Once again, Mother Nature is challenging us this spring. As of this writing, many row-crop farmers across the Midwest are still working around the weather and getting their corn and soybean crops planted despite wet conditions.
You might find it a bit odd, then, that I’m offering suggestions for prepping your planter for storage until next spring.
Still, proper planter operation in 2020 begins right after this 2019 season.
Here’s an idea: Take time to write down any planter issues you encountered this spring for future reference. Then, spend time during the next month to work on correcting those problems while they are fresh in your mind. If you can’t find the time now to actually work on the planter, file your notes away in a safe place where you can easily find them next winter.
Purdue University also provides these tips for prepping your planter for storage:
Clean out all the seed from the planter seed hoppers and metering units. Seed left in the planter attracts rodents. Seed left in the units may also rot and eventually “gum up” the metering units.
While you’re cleaning out the seed from the metering units, take the time to actually open them up and clean out as much of the “caked on” seed treatment as possible.
With vacuum planters, remove the seed discs to avoid constant pressure on the rubber seals that can lead to eventual failure. Hang the discs on a wall in the shop or in a basement. Don’t stack them on the workbench or shelf because of the risk of warping. Store the discs where temperatures will not drop below freezing next winter.
With vacuum or other air planters, open up the air ductwork and tubes and blow out all the dirt that accumulated during planting.
Remove the various drive chains on the planter, clean all the dirt and grime, and lubricate them well before putting them back on the planter. Some folks go so far as to store the drive chains in a bucket of oil during the off-season. While you have them off, inspect them for worn chain links or rollers and replace as necessary.
Clean all of this year’s mud and crud off the coulters, disc openers, press wheels, depth gauge wheels and fertilizer openers. Apply rust preventer to the coulters and disc openers.
Clean off all the other dirt, grease and grime from the rest of the planter. Lubricate all bearings as appropriate.
While you’re doing all of these housekeeping items, inspect the planter for broken or misadjusted parts or controls that will eventually need to be replaced or repaired. Add these items to the “to-do” list you began earlier.
The final, most important thing you can do is store the planter inside a building or other sheltered area to protect it from the weather for the 10 months or so before you use it again.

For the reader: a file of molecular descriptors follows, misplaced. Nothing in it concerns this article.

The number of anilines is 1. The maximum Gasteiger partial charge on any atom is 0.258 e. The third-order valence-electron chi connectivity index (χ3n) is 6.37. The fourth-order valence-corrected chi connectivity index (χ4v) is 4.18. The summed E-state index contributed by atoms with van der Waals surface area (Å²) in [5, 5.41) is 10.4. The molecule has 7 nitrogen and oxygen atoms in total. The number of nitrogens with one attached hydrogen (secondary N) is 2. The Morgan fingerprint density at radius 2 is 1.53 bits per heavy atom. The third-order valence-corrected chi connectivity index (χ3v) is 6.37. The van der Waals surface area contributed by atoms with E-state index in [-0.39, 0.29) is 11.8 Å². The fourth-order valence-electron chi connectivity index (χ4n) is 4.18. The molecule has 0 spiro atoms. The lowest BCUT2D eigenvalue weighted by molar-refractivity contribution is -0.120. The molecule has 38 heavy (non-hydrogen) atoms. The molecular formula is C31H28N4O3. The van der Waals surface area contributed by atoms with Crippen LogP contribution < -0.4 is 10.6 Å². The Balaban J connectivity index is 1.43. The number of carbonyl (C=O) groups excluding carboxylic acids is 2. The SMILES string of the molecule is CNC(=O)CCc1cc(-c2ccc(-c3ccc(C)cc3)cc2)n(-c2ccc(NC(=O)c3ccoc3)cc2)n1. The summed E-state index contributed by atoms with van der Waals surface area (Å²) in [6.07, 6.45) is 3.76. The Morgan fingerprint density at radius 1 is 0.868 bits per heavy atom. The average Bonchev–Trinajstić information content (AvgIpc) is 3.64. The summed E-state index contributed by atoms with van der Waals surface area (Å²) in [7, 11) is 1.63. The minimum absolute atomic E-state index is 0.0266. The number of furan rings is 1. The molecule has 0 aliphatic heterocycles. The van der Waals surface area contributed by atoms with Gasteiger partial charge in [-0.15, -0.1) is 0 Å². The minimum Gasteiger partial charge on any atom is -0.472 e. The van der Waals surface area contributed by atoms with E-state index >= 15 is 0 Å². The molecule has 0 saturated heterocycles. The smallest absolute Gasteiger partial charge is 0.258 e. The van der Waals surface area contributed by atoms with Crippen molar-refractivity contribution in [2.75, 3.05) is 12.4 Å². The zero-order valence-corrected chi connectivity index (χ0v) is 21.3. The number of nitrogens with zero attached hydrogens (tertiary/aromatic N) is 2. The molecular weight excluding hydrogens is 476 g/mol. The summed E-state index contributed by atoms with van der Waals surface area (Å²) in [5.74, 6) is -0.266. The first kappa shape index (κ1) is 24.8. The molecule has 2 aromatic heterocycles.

Of course, there might come a time when your notes indicate a new planter could be the best way to go.
“New planters can be an investment for improved, simpler controls and better field efficiency with larger widths and bulk fill capacities,” says Phil Jennings, service manager for Kinze Manufacturing. “For example, Kinze offers the latest technologies with TrueRate metering and Blue Vantage control systems that make planting technology easy with three clicks to plant.”
Jennings notes that Kinze recently introduced the Kinze 4700, a 36-row 20-inch machine with a three-section flex frame, Blue Vantage display, Blue Drive electric drive system, fertilizer capability and True Depth hydraulic down-force option. The 4700 will be available for spring 2020 use.
If you’re running Case IH planters, check with your local dealer about new capabilities for the Early Riser planter lineup.
According to the company, new layers of high-definition data are now available with 2000 series Early Riser planters through The Climate Corporation FieldView Cab app with FieldView Drive technology. The new setup option removes the need to purchase a display exclusively for FieldView and allows for row-by-row data visualization, mapping, autoguidance line sharing and more.
“Early Riser planters already offer a rugged row unit and industry-leading planting accuracy,” says Tony McClelland, Case IH planter marketing manager. “Now we’re adding another mapping technology option that can visualize singulation and liquid fertilizer layers directly from the planter to the FieldView Cab app.”
Whether you’re considering a new planter, upgrading your current model, or shopping around for a good pre-owned unit, you’re going to be looking at replacement parts at some point.
I was interested to find that CNH Industrial is producing and offering 3D printed parts — some for agricultural use. Known as Additive Manufacturing at CNH, 3D printing is a process where components are created from a digital file to build layers of material under computer control. Once printed, each part undergoes testing to ensure it meets the company’s requirements and specifications.
While all parts currently are manufactured in plastic, CNH is conducting further tests that may lead to the future production of metal components using this technology.
What will this mean for you? Perhaps faster parts availability and improved parts support for older, outdated machine models. Look for this approach to catch on with other ag equipment companies.
Michael Gustafson has written for and about farm equipment companies, their products and dealerships for more than 40 years, including 25 years with John Deere. He lives on a small acreage in Dennison, Ill.